If they are unable to resolve the matter, it may have to go to court.

For cases where there are no injuries, parties must follow a mandatory pre-action protocol, provided by the State Courts. This sets out a checklist of actions they must take, including gathering evidence and assessing the damage.

They must then proceed for Court Dispute Resolution sessions to settle the matter.

The case would only come before a judge if Court Dispute Resolution is unsuccessful.

In this process, the Motor Accident Guide, published in 2014 by the State Courts, must be used.

Illustrations provided in the guide give an indication of who should be responsible in various scenarios.

When is the rear car not to blame completely?

The guide contains some notable scenarios where the driver of the rear car should take less blame than the driver in front.

For example, where both cars are in a roundabout.

Here, the rear car’s Driver Y only bears 20 per cent responsibility for the accident, as Driver X has to change lanes only when safe to do so.

via State Courts Motor Accident Guide

Here's another scenario where the rear car is less at fault, occurring at a T-junction.

Driver X, who is turning right at a T-junction, would bear 80 per cent of the responsibility for a collision with Driver Y, even though Driver Y was the rear car in this scenario and could have stopped, preventing an accident:

via State Courts Motor Accident Guide

Similarly, in a U-turn scenario, Driver Y, operating the car in front, would have to bear 70 per cent of the responsibility for the accident as he needs to give way to oncoming traffic before making the u-turn:

via State Courts Motor Accident Guide

When would the police be involved?

If another civilian driver were involved in an accident with you, they would probably want you to pay your share of the damage done to their car.

The police, however, might put you in jail, fine you, or dish out demerit points, so that they can do their job of keeping the roads safe.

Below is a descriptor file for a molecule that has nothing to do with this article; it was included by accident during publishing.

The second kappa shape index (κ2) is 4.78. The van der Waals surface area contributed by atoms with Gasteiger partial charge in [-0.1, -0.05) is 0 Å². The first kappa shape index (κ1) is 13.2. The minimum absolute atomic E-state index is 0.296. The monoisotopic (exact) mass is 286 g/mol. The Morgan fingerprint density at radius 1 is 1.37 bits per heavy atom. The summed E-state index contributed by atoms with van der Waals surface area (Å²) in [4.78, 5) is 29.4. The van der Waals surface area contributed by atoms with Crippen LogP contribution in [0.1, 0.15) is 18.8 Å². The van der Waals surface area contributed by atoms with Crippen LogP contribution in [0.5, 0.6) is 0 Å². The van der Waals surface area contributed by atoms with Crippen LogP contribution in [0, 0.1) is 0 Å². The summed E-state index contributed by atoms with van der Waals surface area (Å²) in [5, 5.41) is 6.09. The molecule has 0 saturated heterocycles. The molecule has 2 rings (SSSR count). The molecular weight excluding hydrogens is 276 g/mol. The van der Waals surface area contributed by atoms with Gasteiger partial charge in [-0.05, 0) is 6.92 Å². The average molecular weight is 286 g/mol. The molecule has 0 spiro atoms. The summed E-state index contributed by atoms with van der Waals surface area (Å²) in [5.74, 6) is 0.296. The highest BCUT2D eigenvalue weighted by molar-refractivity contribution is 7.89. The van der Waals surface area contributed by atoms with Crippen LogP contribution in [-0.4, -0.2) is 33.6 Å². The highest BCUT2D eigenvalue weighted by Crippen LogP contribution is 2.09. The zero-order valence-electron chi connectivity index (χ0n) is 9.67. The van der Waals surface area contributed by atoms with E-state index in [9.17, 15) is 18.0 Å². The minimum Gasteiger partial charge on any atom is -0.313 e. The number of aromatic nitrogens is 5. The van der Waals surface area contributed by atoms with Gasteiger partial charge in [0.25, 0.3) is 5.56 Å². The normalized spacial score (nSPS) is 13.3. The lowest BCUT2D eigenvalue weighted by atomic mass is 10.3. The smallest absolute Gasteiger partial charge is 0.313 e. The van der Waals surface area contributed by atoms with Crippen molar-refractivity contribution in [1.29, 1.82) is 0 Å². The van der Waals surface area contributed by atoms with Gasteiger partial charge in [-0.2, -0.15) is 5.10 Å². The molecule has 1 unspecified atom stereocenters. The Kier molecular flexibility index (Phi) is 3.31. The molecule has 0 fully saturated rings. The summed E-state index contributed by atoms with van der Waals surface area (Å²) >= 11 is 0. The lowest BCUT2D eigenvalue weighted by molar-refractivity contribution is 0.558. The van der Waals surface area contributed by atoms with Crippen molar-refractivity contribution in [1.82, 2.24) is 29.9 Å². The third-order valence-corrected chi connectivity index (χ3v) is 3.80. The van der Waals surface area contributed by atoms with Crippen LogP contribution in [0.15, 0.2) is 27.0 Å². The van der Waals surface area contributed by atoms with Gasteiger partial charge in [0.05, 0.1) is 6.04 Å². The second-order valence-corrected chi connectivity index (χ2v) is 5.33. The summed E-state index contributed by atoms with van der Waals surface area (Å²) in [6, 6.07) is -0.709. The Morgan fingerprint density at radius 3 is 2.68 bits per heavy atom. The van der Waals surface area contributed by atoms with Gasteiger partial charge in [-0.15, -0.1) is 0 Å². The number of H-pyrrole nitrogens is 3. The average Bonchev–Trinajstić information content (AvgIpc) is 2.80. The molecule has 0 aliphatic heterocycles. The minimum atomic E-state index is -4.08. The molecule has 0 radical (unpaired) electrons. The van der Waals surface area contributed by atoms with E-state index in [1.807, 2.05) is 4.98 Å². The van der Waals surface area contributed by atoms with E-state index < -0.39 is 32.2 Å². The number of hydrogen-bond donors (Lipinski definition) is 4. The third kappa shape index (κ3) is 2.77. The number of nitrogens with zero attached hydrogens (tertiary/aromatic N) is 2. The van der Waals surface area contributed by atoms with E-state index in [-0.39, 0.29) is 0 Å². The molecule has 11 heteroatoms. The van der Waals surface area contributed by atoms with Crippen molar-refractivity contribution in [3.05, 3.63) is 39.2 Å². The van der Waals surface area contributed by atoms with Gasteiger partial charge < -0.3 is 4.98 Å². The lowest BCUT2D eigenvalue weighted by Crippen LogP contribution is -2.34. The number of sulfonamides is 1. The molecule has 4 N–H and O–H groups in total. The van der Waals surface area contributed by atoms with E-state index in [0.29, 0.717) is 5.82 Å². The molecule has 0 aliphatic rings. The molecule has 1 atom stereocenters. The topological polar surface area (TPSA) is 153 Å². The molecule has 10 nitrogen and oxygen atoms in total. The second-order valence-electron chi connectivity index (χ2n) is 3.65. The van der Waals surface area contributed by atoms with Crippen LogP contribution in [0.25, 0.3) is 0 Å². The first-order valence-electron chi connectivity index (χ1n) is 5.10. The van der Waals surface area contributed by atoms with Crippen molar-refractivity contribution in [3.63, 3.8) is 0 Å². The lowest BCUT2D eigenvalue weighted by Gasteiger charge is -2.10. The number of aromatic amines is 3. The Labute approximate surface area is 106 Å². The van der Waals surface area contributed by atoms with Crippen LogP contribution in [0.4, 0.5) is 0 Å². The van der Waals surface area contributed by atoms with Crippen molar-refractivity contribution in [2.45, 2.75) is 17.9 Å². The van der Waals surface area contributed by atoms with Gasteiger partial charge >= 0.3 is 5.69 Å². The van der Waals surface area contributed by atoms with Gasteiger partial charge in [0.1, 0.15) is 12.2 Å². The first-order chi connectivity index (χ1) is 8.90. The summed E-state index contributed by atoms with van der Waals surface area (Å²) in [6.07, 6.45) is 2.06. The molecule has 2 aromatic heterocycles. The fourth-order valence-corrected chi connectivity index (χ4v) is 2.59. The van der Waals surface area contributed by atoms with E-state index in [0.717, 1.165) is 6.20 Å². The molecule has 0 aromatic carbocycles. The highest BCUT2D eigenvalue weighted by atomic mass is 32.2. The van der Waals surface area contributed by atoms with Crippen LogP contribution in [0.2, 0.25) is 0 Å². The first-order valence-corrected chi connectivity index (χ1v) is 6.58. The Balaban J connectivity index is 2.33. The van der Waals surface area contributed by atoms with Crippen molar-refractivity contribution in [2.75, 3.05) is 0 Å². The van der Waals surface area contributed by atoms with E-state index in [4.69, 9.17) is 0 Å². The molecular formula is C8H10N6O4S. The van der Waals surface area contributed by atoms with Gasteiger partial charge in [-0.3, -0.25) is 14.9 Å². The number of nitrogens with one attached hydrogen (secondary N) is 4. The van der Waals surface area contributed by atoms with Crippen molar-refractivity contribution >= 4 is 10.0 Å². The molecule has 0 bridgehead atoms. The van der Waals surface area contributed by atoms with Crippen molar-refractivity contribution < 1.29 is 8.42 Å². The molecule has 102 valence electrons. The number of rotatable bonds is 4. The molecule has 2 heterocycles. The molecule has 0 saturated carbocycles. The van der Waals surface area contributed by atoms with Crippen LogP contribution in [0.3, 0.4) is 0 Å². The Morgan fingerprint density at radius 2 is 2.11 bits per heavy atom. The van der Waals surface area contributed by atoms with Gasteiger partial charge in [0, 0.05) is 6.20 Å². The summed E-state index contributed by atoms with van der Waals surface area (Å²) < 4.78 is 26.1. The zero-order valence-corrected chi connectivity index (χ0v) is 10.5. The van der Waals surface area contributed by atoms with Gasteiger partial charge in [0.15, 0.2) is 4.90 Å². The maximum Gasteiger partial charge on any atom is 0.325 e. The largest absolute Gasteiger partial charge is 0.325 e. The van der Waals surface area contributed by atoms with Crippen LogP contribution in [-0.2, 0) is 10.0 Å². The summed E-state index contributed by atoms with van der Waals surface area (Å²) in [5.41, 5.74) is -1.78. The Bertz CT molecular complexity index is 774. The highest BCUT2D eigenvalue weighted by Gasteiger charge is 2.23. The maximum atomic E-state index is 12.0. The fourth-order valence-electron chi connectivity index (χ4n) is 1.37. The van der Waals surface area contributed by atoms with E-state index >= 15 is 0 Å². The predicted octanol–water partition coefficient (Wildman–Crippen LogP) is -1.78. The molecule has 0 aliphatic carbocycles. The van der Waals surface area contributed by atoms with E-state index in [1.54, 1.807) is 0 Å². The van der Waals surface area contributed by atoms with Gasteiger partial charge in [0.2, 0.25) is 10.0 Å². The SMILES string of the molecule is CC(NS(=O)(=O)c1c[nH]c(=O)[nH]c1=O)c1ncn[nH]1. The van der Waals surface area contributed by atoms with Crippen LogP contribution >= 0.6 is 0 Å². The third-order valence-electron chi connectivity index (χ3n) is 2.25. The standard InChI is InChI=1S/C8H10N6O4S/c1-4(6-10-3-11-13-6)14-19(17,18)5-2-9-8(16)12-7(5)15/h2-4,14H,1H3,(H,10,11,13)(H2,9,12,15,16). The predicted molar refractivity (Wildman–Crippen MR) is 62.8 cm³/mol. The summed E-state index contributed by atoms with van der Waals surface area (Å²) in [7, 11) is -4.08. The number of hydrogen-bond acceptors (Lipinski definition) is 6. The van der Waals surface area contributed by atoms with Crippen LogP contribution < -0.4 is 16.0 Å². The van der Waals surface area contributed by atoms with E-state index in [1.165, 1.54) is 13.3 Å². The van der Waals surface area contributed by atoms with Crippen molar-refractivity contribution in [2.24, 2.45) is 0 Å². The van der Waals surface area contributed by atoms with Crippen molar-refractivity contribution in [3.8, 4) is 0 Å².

The police would typically be involved in traffic accidents where there is evidence of offences, and thus, their role is not to decide who is to blame among the parties involved.

Instead, the police would look at how each individual driver behaved, and decide whether or not each one is at fault for various traffic offences, such as reckless or dangerous driving, or driving without due care or reasonable consideration under the Road Traffic Act.

Meanwhile, the Penal Code has penalties for rash driving or riding. Here, “rash” refers to acts which endanger human life or are likely to cause hurt of injury to any other person.

A traffic accident may often be evidence of such illegal behaviour. This is why there is a requirement for drivers to report certain accidents to the police, specifically, accidents involving:

  • Fatalities
  • Damage to government property
  • Foreign vehicles
  • Pedestrians or cyclists
  • Hit-and-runs

As well as cases involving injuries satisfying any of the following criteria:

  • At least one person involved in the accident was conveyed to a hospital from the accident scene by an ambulance
  • The injured party was conveyed to hospital using other means of transport but subsequently hospitalised or given outpatient medical leave for 3 days or more
  • At least one of the party involved subsequently required hospitalisation or obtained outpatient medical leave for 3 days or more

Mothership Explains is a series where we dig deep into the important, interesting, and confusing going-ons in our world and try to, well, explain them.

This series aims to provide in-depth, easy-to-understand explanations to keep our readers up to date on not just what is going on in the world, but also the "why's".

Top image via State Courts' Motor Accident Guide